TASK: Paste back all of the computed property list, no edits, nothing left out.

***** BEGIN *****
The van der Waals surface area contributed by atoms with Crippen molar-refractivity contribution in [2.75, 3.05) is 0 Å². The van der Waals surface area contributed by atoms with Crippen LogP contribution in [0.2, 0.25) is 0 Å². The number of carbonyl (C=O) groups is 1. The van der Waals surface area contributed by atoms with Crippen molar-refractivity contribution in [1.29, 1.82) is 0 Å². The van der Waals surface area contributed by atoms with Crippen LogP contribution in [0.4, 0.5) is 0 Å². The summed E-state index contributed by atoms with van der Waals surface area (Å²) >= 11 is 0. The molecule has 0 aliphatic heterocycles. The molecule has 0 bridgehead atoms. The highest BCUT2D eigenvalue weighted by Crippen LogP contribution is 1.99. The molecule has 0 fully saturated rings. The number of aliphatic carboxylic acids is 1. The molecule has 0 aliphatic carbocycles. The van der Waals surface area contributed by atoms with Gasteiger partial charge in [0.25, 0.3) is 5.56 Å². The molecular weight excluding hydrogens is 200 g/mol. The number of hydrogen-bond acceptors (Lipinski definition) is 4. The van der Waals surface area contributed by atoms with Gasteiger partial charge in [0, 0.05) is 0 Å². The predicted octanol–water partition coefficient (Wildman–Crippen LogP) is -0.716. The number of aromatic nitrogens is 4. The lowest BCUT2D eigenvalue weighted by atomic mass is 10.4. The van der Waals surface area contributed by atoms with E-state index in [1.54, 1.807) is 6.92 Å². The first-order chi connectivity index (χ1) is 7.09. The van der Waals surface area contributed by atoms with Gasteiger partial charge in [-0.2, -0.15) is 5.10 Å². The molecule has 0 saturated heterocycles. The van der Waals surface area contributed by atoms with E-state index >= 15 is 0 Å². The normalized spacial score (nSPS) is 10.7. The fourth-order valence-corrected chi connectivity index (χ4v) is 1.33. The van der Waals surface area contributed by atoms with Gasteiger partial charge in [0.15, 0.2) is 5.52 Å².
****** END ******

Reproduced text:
The van der Waals surface area contributed by atoms with Crippen molar-refractivity contribution in [2.75, 3.05) is 0 Å². The van der Waals surface area contributed by atoms with Crippen LogP contribution in [0.2, 0.25) is 0 Å². The number of carbonyl (C=O) groups is 1. The van der Waals surface area contributed by atoms with Crippen molar-refractivity contribution in [1.29, 1.82) is 0 Å². The van der Waals surface area contributed by atoms with Crippen LogP contribution in [0.4, 0.5) is 0 Å². The summed E-state index contributed by atoms with van der Waals surface area (Å²) >= 11 is 0. The molecule has 0 aliphatic heterocycles. The molecule has 0 bridgehead atoms. The highest BCUT2D eigenvalue weighted by Crippen LogP contribution is 1.99. The molecule has 0 fully saturated rings. The number of aliphatic carboxylic acids is 1. The molecule has 0 aliphatic carbocycles. The van der Waals surface area contributed by atoms with Gasteiger partial charge in [0.25, 0.3) is 5.56 Å². The molecular weight excluding hydrogens is 200 g/mol. The number of hydrogen-bond acceptors (Lipinski definition) is 4. The van der Waals surface area contributed by atoms with Gasteiger partial charge in [0, 0.05) is 0 Å². The predicted octanol–water partition coefficient (Wildman–Crippen LogP) is -0.716. The number of aromatic nitrogens is 4. The lowest BCUT2D eigenvalue weighted by atomic mass is 10.4. The van der Waals surface area contributed by atoms with E-state index in [1.54, 1.807) is 6.92 Å². The first-order chi connectivity index (χ1) is 7.09. The van der Waals surface area contributed by atoms with Gasteiger partial charge in [-0.2, -0.15) is 5.10 Å². The molecule has 0 saturated heterocycles. The van der Waals surface area contributed by atoms with E-state index >= 15 is 0 Å². The normalized spacial score (nSPS) is 10.7. The fourth-order valence-corrected chi connectivity index (χ4v) is 1.33. The van der Waals surface area contributed by atoms with Gasteiger partial charge in [0.15, 0.2) is 5.52 Å².